Bones and All


Cineworld, Edinburgh

Every director is entitled to at least one mistake. In the case of Luca Guadagnino, the mistake was to follow the sublime Call Me By Your Name with a muddled, pretentious remake of Dario Argento’s classic horror, Suspiria. So it’s gratifying to report that Bones and All takes a significant step back in the right direction. With a screenplay by David Kajganich, based on a novel by Camille DeAngelis, it’s a film that recklessly crosses several genres but ultimately emerges as something quite unique – part horror film, part road movie, part love story – and the various components work together brilliantly.

We’re on the shabby backstreets of Reagan’s America in the mid 1980s. Maren (Taylor Russell), an eighteen-year-old high schooler, lives with her father (played by André Holland), who keeps her under a tight rein, even locking her in her bedroom every night. But after receiving an invite to a slumber party, she sneaks out to join up with three friends for an evening of gossip, booze and makeovers. It’s all going swimmingly until, without warning, the fun stops…

After what happens, Maren and her dad are obliged to skip town and, shortly thereafter, Maren wakes up to finds herself abandoned. Her father has walked out, leaving only some money and a Walkman, with a lengthy explanation for his actions captured on cassette tape. Maren discovers that she is an ‘eater’ – someone who is drawn to feasting on human flesh, a condition passed onto her by her mother, who abandoned her when she was a baby. Maren decides her only option is to go in search of her mom in the hope of finding a solution to her problems.

En route, she encounters Sully (a deliciously creepy performance from Mark Rylance). He’s a fellow eater, who has managed to track her down by her familiar smell. Sully offers her companionship and claims he can be her protector, her guide to this unfamiliar new world – but, despite spending some time with him, even sharing one of his ‘meals’, she grabs the opportunity to escape at her earliest opportunity and goes on with her journey. And then she meets another of her kind, Lee (Timothée Chalamet), with whom she finds she has much more in common. The two of them bond and decide to travel together. As they drive across country, they begin to wonder if there is any escape from their current situation.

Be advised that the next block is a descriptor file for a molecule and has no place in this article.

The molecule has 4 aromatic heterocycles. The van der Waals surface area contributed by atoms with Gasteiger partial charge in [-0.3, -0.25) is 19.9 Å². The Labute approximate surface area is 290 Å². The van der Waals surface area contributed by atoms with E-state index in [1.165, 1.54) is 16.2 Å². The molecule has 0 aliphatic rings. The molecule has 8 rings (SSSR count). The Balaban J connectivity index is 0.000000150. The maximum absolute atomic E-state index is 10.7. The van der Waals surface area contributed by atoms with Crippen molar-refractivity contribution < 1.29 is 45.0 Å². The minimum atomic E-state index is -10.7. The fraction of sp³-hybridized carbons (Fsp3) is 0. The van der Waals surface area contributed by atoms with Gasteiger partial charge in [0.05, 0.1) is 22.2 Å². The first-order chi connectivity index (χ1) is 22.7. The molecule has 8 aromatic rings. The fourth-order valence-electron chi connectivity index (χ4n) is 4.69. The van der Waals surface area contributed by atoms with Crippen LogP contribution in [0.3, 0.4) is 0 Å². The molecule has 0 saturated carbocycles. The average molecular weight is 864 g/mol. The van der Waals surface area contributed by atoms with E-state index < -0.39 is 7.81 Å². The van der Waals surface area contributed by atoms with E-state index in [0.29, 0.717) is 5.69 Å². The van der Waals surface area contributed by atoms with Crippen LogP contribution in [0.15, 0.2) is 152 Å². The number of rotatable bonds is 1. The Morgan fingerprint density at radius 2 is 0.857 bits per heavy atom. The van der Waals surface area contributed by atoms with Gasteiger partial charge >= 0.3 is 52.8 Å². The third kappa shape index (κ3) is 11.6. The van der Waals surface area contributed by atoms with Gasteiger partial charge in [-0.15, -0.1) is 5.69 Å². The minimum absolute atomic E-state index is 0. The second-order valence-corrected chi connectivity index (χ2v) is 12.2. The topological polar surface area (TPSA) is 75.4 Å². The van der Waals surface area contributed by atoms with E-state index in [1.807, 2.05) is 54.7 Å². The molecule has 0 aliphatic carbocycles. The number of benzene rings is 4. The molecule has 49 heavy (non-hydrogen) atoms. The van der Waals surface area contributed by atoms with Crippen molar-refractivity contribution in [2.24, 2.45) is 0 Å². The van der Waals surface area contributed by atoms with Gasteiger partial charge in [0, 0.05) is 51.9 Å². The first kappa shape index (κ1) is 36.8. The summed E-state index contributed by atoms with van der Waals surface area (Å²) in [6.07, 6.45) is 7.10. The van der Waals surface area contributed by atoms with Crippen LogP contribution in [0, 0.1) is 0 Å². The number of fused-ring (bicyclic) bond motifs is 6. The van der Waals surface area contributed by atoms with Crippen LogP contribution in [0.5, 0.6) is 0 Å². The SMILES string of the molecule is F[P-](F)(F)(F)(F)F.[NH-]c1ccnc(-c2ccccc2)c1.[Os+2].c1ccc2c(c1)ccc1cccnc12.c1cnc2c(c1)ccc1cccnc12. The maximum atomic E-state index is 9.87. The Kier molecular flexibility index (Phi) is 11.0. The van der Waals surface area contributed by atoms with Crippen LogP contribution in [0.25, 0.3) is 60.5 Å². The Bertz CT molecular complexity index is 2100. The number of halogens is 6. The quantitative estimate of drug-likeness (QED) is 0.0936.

Calm, languorous and set against the epic scenery of the American West, Bones and All is an incredibly compelling story, by turns romantic and repugnant. Make no mistake, the feeding scenes are explicitly visceral and can be hard to take – the film’s 18 certificate is there for a reason. The central allegory of the story suggests many themes, but to my mind the key one is addiction. The more Maren and Lee strive to break out of the life they’ve begun to hate, the more circumstances conspire to pull them back into its tenacious grip.

Those who find gore unsettling may prefer to give this one a wide berth, but if you can tolerate some carnage, there’s so much here to admire. I can honestly say I’ve never seen another film quite like this one – and I’m fascinated to discover where Guadagnino goes next.

4.8 stars

Philip Caveney


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